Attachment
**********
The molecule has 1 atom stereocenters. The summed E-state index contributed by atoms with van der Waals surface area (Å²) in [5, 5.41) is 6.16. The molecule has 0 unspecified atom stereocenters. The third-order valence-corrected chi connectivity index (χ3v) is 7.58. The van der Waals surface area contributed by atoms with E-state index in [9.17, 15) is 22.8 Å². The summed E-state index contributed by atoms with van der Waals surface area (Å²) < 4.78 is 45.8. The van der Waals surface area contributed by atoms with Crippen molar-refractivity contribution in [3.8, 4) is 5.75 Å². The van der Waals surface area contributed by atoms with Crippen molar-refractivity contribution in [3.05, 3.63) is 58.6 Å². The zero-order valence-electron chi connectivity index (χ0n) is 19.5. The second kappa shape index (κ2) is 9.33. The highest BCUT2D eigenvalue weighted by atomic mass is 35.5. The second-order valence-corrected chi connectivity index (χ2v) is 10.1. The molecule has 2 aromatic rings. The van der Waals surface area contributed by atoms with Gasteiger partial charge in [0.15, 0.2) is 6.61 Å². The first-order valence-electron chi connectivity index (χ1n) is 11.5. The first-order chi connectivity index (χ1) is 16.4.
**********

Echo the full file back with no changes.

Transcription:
The molecule has 1 atom stereocenters. The summed E-state index contributed by atoms with van der Waals surface area (Å²) in [5, 5.41) is 6.16. The molecule has 0 unspecified atom stereocenters. The third-order valence-corrected chi connectivity index (χ3v) is 7.58. The van der Waals surface area contributed by atoms with E-state index in [9.17, 15) is 22.8 Å². The summed E-state index contributed by atoms with van der Waals surface area (Å²) < 4.78 is 45.8. The van der Waals surface area contributed by atoms with Crippen molar-refractivity contribution in [3.8, 4) is 5.75 Å². The van der Waals surface area contributed by atoms with Crippen molar-refractivity contribution in [3.05, 3.63) is 58.6 Å². The zero-order valence-electron chi connectivity index (χ0n) is 19.5. The second kappa shape index (κ2) is 9.33. The highest BCUT2D eigenvalue weighted by atomic mass is 35.5. The second-order valence-corrected chi connectivity index (χ2v) is 10.1. The molecule has 2 aromatic rings. The van der Waals surface area contributed by atoms with Gasteiger partial charge in [0.15, 0.2) is 6.61 Å². The first-order valence-electron chi connectivity index (χ1n) is 11.5. The first-order chi connectivity index (χ1) is 16.4.